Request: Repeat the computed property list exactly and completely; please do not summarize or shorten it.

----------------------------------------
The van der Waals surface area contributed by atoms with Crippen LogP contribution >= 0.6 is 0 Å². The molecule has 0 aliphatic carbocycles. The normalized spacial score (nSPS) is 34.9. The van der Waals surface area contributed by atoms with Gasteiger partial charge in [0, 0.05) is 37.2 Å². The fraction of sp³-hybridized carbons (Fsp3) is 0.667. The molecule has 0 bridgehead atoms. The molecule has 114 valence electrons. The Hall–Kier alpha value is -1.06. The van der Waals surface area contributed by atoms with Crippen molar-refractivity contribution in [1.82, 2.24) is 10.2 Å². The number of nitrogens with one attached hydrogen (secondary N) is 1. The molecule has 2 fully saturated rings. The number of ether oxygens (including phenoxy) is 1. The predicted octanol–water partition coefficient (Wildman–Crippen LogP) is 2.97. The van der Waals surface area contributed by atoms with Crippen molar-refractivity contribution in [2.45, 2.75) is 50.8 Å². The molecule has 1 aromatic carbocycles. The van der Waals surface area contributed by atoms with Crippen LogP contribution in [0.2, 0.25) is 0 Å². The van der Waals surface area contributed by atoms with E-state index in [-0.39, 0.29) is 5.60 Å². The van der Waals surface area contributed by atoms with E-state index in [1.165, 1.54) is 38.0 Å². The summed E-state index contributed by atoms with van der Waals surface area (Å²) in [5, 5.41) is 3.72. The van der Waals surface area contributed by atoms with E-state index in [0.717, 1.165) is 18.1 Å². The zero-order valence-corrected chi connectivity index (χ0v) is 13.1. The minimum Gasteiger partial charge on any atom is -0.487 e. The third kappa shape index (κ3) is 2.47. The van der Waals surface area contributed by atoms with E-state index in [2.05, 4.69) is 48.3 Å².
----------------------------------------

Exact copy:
The van der Waals surface area contributed by atoms with Crippen LogP contribution >= 0.6 is 0 Å². The molecule has 0 aliphatic carbocycles. The normalized spacial score (nSPS) is 34.9. The van der Waals surface area contributed by atoms with Gasteiger partial charge in [0, 0.05) is 37.2 Å². The fraction of sp³-hybridized carbons (Fsp3) is 0.667. The molecule has 0 bridgehead atoms. The molecule has 114 valence electrons. The Hall–Kier alpha value is -1.06. The van der Waals surface area contributed by atoms with Crippen molar-refractivity contribution in [1.82, 2.24) is 10.2 Å². The number of nitrogens with one attached hydrogen (secondary N) is 1. The molecule has 2 fully saturated rings. The number of ether oxygens (including phenoxy) is 1. The predicted octanol–water partition coefficient (Wildman–Crippen LogP) is 2.97. The van der Waals surface area contributed by atoms with Crippen molar-refractivity contribution in [2.45, 2.75) is 50.8 Å². The molecule has 1 aromatic carbocycles. The van der Waals surface area contributed by atoms with Crippen LogP contribution in [0.2, 0.25) is 0 Å². The van der Waals surface area contributed by atoms with E-state index in [-0.39, 0.29) is 5.60 Å². The van der Waals surface area contributed by atoms with E-state index in [1.165, 1.54) is 38.0 Å². The summed E-state index contributed by atoms with van der Waals surface area (Å²) in [5, 5.41) is 3.72. The van der Waals surface area contributed by atoms with E-state index in [0.717, 1.165) is 18.1 Å². The zero-order valence-corrected chi connectivity index (χ0v) is 13.1. The minimum Gasteiger partial charge on any atom is -0.487 e. The third kappa shape index (κ3) is 2.47. The van der Waals surface area contributed by atoms with E-state index in [2.05, 4.69) is 48.3 Å².